Friday, February 8, 2013

The Conspicuous Consumption of Food in Qatar

Note: Throughout this blog, I refer to the sociological terms "conspicuous consumption" and "conspicuous leisure." Conspicuous consumption is displaying high social class through the consumption of highbrow (or sophisticated) goods or services. Conspicuous leisure is displaying high social class through pursuing highbrow activities or interests.

      When I first moved to Qatar, I did not expect it to be at all different from my hometown of Jeddah, Saudi Arabia. That assumption was only half-true. Both countries probably are very similar to the eyes of, say, a foreigner. To my homesick eyes, though, I noticed how slight differences between both societies made such a big difference. Abayas in Jeddah, for instance, are more colorful than the black yet elaborately embroidered Qatari abayas. The thobes worn by Qatari men have two awkward folds in the back, and the sight of it always bothers me because my inner Saudi Arabian feels that it's just plain wrong. That's only my opinion, really.

      One of the most unexpected phenomenons I noticed, though, was how quickly trends caught up with almost all of my Qatari classmates, especially with food. This was unlike Jeddah, where trends did not occur and change so swiftly, mainly due to its large population of nearly four million in contrast to Doha's small Qatari community. During the first few months of living here, everyone was absolutely insane over Sugar and Spice, a bakery that had just recently opened. After that, it was Shake Shack's burgers and fries, which had opened a short while after Villaggio Mall's much awaited reopening. Soon after trying out my first Shake Shack burger in December, believing I had reached the very pinnacle of ultimate coolness, I realized that this cavewoman was too late to leave her cave, as the trend had moved on to (once again) the recently opened Magnolia Bakery.

Obvious picture is obvious.
      It was then that I decided to investigate whatever patterns of social behavior that could emerge with this repeated conspicuous consumption. First and foremost, it is interesting to note that this particular form of conspicuous consumption manifests differently in Qatar than more common forms of conspicuous consumption (such as purchasing luxury goods, for instance.) The consumption of food is not only limited to Qataris; people of different social classes also have access to these foods (though they are significantly pricier than other options, which could discourage middle-class customers.) Instead, Qataris conspicuously consume these foods as a way of "keeping up with the trend", or merely out of curiosity, because store openings cause a rather big commotion in the rather small community of Qataris. This conspicuous consumption can also manifest into a form of conspicuous leisure, with many social events or gathering centering around these "trends" and/or recent openings.

Cheesecakes and Magnolia Bakery's specialty: Banana pudding.

Muffins, cakes, and cupcakes, after a driver came in and raided
the previously full selection for his Qatari employers.
      To be honest, I was somewhat afraid that I would arrive to the bakery only to find no apparent pattern of social behavior, but my worry was absolutely unnecessary. I discovered several interesting patterns of social behavior associated with this conspicuous consumption. These behaviors can be divided amongst two categories of social rankings: Qataris and foreigners (specifically Filipinos, Europeans, and Americans).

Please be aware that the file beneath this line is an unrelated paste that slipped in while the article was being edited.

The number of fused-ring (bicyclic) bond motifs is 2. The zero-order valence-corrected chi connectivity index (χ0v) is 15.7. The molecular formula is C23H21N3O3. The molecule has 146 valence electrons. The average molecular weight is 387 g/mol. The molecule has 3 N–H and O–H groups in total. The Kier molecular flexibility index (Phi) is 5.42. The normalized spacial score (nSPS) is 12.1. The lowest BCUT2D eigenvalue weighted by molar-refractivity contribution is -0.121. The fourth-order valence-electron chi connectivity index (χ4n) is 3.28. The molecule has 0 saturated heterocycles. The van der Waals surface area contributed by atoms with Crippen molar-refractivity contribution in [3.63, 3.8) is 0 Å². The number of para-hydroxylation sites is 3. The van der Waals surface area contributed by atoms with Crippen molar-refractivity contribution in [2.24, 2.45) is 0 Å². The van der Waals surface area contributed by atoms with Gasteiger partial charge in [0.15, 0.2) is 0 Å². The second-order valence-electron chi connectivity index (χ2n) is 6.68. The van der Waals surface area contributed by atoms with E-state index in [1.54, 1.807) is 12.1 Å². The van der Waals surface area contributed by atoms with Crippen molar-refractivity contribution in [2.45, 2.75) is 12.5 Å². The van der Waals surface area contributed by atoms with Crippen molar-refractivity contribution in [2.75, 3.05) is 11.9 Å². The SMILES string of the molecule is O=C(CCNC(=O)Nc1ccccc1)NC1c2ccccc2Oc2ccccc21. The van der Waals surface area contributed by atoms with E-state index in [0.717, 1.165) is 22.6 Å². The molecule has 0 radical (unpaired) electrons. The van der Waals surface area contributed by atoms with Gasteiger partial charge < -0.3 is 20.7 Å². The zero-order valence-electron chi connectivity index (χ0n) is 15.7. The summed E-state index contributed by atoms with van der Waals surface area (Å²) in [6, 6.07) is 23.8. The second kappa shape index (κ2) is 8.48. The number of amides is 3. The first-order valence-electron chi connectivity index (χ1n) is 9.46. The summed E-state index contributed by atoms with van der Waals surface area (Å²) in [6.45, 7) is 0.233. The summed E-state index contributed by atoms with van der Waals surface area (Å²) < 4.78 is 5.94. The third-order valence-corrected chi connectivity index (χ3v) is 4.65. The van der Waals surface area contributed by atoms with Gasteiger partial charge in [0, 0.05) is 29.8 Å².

When there is an all-female Qatari group, they almost always sit in the farthest, most isolated spot in the bakery. They tend to order several slices of "big" sweets such as cakes and pies, alongside several hot drinks. Other women simply purchase several large cakes for take away. Qatari men, on the other hand, sit as close as possible to the entrance, but still attempt to generally isolate themselves from others. Some Qatari men also purchase cakes for take away, but they splurge significantly more than their female counterparts. For instance, one Qatari man purchased cakes for nearly 600 Qatari Riyals (possibly a public display of wealth?)

      Foreigners generally have a more casual attitude about the bakery. Unlike the Qataris, who seem to want to savor every bite and remain in the bakery for as long as possible, foreigners are hastier, with the majority of them purchasing sweets for take away rather than eating them inside the bakery. The few foreigners who did eat inside Magnolia Bakery, though, demonstrated different behavior than the Qataris. The majority of them would order smaller sweets, such as cookies, brownies, and cupcakes. All these sweets were shared, and some even shared drinks. It is interesting to note that all foreign children sat next to their parents, and were only given small portions of the shared sweets. On the other hand, all Qatari children sat in front of their parents and had their own sweets, while other children were accompanied by a nanny/nannies or left to wander about in the bakery. 

      What makes this public form of consumption and leisure conspicuous to Qataris is their behavior and approach towards it. Young Qataris are more serious and passionate about the experience, so to speak, posting both Twitter statuses and Instragram photos retelling their experience. They also have a tendency to splurge at these trendy locations, buying several expensive food items at once, which is very much unlike foreigners. Nonetheless, it was quite fascinating to notice these two highly contrasting behaviors between two different social classes within a single bakery, in a country as small as Qatar.

Yo, Magnolia Bakery. I'm really happy for your
sweets, and I'ma let you finish. But my grandma
makes the best sweets of ALL TIME! ALL TIME!

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